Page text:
Thursday, September 15, 2011

While we’re on the subject…

Yes, I’m doing a post on unschooling. Don’t get all wound up or anything; I won’t make a habit of it.

The subject of this post is subjects. What is a subject? What constitutes or limits or defines a subject vs. not-a-subject, more-than-a-subject, an ur-subject, a preter-subject, a super-subject, or real life? As a culture we are so used to the concept of curriculum dividing things into discrete subjects that we don’t stop to question the concept and we fall into that style of thinking pretty much by default. At the recent Good Vibrations Unschooling Conference 2011 in San Diego, a dad who said he’d been unschooling for 13 years stated that he felt the need to teach his 13-year-old daughter algebra and he was getting resistance in his house about it.

There are many unschooling-related posts I could write about that statement but here and now I’m gonna talk about *subjects*. The context of this man’s statement was clearly about sitting her down and doing algebraic formulae and cranking through textbooks/workbooks rather than *algebra* as a component of reality. Why limit algebra to such a dry and uninteresting, and useless, niche when it’s so much more than that?

Go out in the yard and build a shed or treehouse or something and figure out [HINT: There could be formulaic *algebra* involved!] how to cut the roof joists. For big fun, put a hip roof on that sucker. Based on your plan, determine how much of each kind of material you’ll need. Now, that’s algebra. Ya know what else is algebra?

We’ve had the following actual (approximately) conversations in our house.

Algebra, in the generally accepted (limited) sense of that word as a curriculum subject, is a way to discover something that’s unknown by using information which is known. For example, about 200 years B.C., Eratosthenes calculated the circumference of the earth with great accuracy using some very simple measurements and calculating from them to determine the full circumference of the earth. (As an interesting addition, he also calculated the earth’s axial tilt, again, very accurately.) Now, a curriculum maven might put that in the subject of geometry. Fine, be that way. To me, it’s all of a piece and *algebra* includes the *history* (as well as other *subjects* which we’ll get to) of calculating unknowns, which in this case, I find pretty fucking amazing. That’s 2200 years ago. Without Googling it, can you think of a way to calculate the earth’s circumference just by being out and about in the world today? And old Eratosthenes had never even taken a class in algebra, or geometry, or calculus. Poor bastard didn’t even have a slide rule, much less a calculator, much less that wonderful series of tubes known affectionately as the interwebs.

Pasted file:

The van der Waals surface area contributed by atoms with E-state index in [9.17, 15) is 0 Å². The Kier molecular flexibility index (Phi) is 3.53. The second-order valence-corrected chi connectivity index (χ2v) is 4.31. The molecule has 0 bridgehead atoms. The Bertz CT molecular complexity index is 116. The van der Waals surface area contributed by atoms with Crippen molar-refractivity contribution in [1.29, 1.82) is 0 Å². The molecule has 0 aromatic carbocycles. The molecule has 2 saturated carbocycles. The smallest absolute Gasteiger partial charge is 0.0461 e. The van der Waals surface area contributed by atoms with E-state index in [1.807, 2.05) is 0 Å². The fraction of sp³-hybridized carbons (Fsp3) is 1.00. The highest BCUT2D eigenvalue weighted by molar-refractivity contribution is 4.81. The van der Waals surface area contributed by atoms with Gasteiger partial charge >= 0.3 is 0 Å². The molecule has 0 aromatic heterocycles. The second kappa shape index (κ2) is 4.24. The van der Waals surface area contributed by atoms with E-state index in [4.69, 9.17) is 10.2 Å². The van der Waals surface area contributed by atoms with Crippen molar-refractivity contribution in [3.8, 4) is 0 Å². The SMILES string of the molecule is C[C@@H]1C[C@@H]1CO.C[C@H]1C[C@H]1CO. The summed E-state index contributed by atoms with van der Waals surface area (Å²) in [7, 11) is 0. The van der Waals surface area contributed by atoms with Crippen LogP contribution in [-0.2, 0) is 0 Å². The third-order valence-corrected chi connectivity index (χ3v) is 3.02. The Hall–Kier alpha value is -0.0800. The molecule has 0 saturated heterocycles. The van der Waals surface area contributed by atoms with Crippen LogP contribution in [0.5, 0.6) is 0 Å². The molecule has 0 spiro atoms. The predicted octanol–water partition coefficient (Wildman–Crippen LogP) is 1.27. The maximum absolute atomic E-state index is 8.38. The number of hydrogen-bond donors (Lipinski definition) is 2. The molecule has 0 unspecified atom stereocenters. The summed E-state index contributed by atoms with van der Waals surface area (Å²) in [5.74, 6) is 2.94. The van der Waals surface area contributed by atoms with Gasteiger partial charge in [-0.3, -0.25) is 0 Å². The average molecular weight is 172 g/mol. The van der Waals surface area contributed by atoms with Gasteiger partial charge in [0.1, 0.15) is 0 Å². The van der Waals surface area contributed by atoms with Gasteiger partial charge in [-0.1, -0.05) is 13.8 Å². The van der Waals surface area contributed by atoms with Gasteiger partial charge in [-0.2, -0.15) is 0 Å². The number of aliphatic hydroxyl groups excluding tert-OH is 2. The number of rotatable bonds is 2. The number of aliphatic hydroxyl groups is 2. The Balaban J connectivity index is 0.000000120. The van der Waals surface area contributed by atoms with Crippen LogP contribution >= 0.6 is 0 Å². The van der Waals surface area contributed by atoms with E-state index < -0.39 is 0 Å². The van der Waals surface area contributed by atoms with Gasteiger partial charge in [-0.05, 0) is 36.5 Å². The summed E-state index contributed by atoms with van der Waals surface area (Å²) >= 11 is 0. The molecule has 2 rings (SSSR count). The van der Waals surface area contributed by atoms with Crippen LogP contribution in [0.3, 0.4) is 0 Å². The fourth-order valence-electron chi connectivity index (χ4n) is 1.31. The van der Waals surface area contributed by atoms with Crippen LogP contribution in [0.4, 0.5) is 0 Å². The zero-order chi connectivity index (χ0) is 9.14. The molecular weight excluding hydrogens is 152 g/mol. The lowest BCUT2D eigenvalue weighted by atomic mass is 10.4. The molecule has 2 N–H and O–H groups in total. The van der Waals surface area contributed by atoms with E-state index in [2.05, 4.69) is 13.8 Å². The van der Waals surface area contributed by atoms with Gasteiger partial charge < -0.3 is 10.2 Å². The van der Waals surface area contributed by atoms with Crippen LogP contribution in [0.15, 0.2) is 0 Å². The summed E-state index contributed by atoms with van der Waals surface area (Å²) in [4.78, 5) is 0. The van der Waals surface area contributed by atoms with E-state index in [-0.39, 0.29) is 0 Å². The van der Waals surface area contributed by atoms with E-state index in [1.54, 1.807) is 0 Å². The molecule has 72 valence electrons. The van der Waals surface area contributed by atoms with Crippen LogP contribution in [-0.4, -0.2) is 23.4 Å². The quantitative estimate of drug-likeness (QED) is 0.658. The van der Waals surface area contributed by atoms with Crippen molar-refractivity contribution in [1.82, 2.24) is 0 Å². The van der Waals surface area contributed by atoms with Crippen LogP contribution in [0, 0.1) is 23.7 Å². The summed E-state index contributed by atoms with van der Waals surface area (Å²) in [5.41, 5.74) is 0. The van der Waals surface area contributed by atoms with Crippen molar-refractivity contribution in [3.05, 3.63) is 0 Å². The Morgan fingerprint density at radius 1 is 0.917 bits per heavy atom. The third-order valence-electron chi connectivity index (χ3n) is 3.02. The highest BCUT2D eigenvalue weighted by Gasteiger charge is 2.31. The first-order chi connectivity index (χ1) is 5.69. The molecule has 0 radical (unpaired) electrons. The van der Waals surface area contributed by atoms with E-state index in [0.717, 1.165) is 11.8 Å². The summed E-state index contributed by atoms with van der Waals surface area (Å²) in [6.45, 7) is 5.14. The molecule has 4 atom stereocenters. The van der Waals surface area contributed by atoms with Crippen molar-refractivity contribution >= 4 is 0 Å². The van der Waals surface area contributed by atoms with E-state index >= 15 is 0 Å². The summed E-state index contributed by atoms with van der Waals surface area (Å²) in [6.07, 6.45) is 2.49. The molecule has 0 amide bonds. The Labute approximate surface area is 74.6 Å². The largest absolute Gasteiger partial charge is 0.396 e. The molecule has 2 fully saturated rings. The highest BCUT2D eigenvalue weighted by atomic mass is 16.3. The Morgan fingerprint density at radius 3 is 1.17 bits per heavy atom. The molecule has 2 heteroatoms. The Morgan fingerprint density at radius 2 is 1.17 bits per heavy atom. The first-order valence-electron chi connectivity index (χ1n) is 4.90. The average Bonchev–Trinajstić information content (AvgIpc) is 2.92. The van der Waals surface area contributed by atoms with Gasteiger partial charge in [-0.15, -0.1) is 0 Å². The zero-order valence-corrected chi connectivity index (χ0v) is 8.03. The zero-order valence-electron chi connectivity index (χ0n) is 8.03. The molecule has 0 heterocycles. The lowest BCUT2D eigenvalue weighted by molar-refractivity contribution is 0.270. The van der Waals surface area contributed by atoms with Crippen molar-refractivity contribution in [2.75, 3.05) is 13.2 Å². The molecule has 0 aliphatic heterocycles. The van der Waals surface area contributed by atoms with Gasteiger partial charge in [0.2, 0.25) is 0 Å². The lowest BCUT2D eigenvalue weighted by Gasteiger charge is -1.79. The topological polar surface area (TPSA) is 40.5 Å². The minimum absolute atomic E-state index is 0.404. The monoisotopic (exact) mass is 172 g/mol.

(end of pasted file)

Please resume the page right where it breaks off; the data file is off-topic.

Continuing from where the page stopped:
A later conversation about *algebra* and history and Eratosthenes and faith vs. science and a whole bunch of other *subjects*, had us talking about Columbus. About 1700 years after Eratosthenes used straightforward, factual measurements to calculate the circumference of the earth, the religious fanatic Columbus decided against Eratosthenes’ conclusions because his Papally-vetted math used different values, which made the circumference much smaller than Eratosthenes’ original calculations (which were accurate), and his religious texts told him that the earth was 6 parts land to 1 part water. [N.B. As we now know, it’s more like 1 part land to 3 parts water.] Relying on these two incorrect axioms, Columbus concluded that he could reach Asia by sailing West and get there safely using the maritime technology available in his time. Why was Columbus so determined to ignore Eratosthenes’ calculations?